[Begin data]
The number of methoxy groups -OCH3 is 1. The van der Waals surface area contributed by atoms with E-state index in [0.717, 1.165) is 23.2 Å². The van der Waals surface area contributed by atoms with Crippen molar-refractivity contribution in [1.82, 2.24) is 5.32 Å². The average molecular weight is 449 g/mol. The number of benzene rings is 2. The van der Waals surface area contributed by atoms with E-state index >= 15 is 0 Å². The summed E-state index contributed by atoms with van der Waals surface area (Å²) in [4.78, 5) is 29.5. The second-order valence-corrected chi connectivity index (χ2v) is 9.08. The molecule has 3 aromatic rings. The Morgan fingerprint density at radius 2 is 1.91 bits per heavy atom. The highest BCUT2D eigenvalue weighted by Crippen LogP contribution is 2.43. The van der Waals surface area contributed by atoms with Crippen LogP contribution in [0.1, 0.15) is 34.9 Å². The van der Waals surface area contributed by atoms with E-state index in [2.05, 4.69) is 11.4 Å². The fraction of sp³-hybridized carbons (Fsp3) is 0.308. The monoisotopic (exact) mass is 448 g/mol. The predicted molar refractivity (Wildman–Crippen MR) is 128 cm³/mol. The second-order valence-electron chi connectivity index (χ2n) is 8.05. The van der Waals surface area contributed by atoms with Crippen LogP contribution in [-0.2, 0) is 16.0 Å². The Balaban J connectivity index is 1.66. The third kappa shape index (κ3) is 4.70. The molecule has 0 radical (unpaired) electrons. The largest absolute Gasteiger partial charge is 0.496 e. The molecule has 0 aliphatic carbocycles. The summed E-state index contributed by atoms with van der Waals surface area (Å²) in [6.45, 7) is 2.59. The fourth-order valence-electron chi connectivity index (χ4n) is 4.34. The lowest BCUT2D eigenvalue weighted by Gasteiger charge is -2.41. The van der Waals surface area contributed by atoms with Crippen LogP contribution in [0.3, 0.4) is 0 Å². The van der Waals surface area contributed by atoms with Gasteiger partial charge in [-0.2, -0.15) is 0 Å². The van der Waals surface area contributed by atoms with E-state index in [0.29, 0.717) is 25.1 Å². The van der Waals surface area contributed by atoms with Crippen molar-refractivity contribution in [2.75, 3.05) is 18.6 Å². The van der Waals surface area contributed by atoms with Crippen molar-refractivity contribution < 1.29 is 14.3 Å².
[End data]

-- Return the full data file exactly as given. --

The number of methoxy groups -OCH3 is 1. The van der Waals surface area contributed by atoms with E-state index in [0.717, 1.165) is 23.2 Å². The van der Waals surface area contributed by atoms with Crippen molar-refractivity contribution in [1.82, 2.24) is 5.32 Å². The average molecular weight is 449 g/mol. The number of benzene rings is 2. The van der Waals surface area contributed by atoms with E-state index >= 15 is 0 Å². The summed E-state index contributed by atoms with van der Waals surface area (Å²) in [4.78, 5) is 29.5. The second-order valence-corrected chi connectivity index (χ2v) is 9.08. The molecule has 3 aromatic rings. The Morgan fingerprint density at radius 2 is 1.91 bits per heavy atom. The highest BCUT2D eigenvalue weighted by Crippen LogP contribution is 2.43. The van der Waals surface area contributed by atoms with Crippen LogP contribution in [0.1, 0.15) is 34.9 Å². The van der Waals surface area contributed by atoms with E-state index in [2.05, 4.69) is 11.4 Å². The fraction of sp³-hybridized carbons (Fsp3) is 0.308. The monoisotopic (exact) mass is 448 g/mol. The predicted molar refractivity (Wildman–Crippen MR) is 128 cm³/mol. The second-order valence-electron chi connectivity index (χ2n) is 8.05. The van der Waals surface area contributed by atoms with Crippen LogP contribution in [-0.2, 0) is 16.0 Å². The Balaban J connectivity index is 1.66. The third kappa shape index (κ3) is 4.70. The molecule has 0 radical (unpaired) electrons. The largest absolute Gasteiger partial charge is 0.496 e. The molecule has 0 aliphatic carbocycles. The summed E-state index contributed by atoms with van der Waals surface area (Å²) in [6.45, 7) is 2.59. The fourth-order valence-electron chi connectivity index (χ4n) is 4.34. The lowest BCUT2D eigenvalue weighted by Gasteiger charge is -2.41. The van der Waals surface area contributed by atoms with Crippen LogP contribution in [0.3, 0.4) is 0 Å². The van der Waals surface area contributed by atoms with Gasteiger partial charge in [-0.2, -0.15) is 0 Å². The van der Waals surface area contributed by atoms with E-state index in [0.29, 0.717) is 25.1 Å². The van der Waals surface area contributed by atoms with Crippen molar-refractivity contribution in [2.75, 3.05) is 18.6 Å². The van der Waals surface area contributed by atoms with Crippen molar-refractivity contribution < 1.29 is 14.3 Å².